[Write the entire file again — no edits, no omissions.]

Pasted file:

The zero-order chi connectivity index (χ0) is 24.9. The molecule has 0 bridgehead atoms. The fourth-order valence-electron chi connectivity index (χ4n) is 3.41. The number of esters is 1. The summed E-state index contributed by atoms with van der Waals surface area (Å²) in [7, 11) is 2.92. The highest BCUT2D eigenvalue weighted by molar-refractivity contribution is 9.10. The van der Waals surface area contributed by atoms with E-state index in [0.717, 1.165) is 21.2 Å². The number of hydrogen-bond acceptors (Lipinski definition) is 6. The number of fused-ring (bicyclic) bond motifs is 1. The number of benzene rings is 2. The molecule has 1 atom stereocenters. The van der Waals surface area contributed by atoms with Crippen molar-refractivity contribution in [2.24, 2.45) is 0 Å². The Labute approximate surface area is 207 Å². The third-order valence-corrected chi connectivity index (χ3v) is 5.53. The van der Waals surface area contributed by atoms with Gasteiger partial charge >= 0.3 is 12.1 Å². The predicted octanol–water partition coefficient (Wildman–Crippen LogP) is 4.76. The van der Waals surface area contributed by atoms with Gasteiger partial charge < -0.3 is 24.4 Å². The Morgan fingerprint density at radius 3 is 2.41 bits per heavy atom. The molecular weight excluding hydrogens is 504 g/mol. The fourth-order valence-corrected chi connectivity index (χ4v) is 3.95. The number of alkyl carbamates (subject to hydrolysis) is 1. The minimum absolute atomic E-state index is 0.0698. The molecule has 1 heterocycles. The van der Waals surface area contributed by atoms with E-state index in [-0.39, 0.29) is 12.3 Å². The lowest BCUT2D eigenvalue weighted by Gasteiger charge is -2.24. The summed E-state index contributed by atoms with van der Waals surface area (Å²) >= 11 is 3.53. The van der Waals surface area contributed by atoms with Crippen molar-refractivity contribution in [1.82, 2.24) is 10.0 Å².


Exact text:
The zero-order chi connectivity index (χ0) is 24.9. The molecule has 0 bridgehead atoms. The fourth-order valence-electron chi connectivity index (χ4n) is 3.41. The number of esters is 1. The summed E-state index contributed by atoms with van der Waals surface area (Å²) in [7, 11) is 2.92. The highest BCUT2D eigenvalue weighted by molar-refractivity contribution is 9.10. The van der Waals surface area contributed by atoms with E-state index in [0.717, 1.165) is 21.2 Å². The number of hydrogen-bond acceptors (Lipinski definition) is 6. The number of fused-ring (bicyclic) bond motifs is 1. The number of benzene rings is 2. The molecule has 1 atom stereocenters. The van der Waals surface area contributed by atoms with Crippen molar-refractivity contribution in [2.24, 2.45) is 0 Å². The Labute approximate surface area is 207 Å². The third-order valence-corrected chi connectivity index (χ3v) is 5.53. The van der Waals surface area contributed by atoms with Gasteiger partial charge >= 0.3 is 12.1 Å². The predicted octanol–water partition coefficient (Wildman–Crippen LogP) is 4.76. The van der Waals surface area contributed by atoms with Gasteiger partial charge < -0.3 is 24.4 Å². The Morgan fingerprint density at radius 3 is 2.41 bits per heavy atom. The molecular weight excluding hydrogens is 504 g/mol. The fourth-order valence-corrected chi connectivity index (χ4v) is 3.95. The number of alkyl carbamates (subject to hydrolysis) is 1. The minimum absolute atomic E-state index is 0.0698. The molecule has 1 heterocycles. The van der Waals surface area contributed by atoms with E-state index in [-0.39, 0.29) is 12.3 Å². The lowest BCUT2D eigenvalue weighted by Gasteiger charge is -2.24. The summed E-state index contributed by atoms with van der Waals surface area (Å²) >= 11 is 3.53. The van der Waals surface area contributed by atoms with Crippen molar-refractivity contribution in [1.82, 2.24) is 10.0 Å².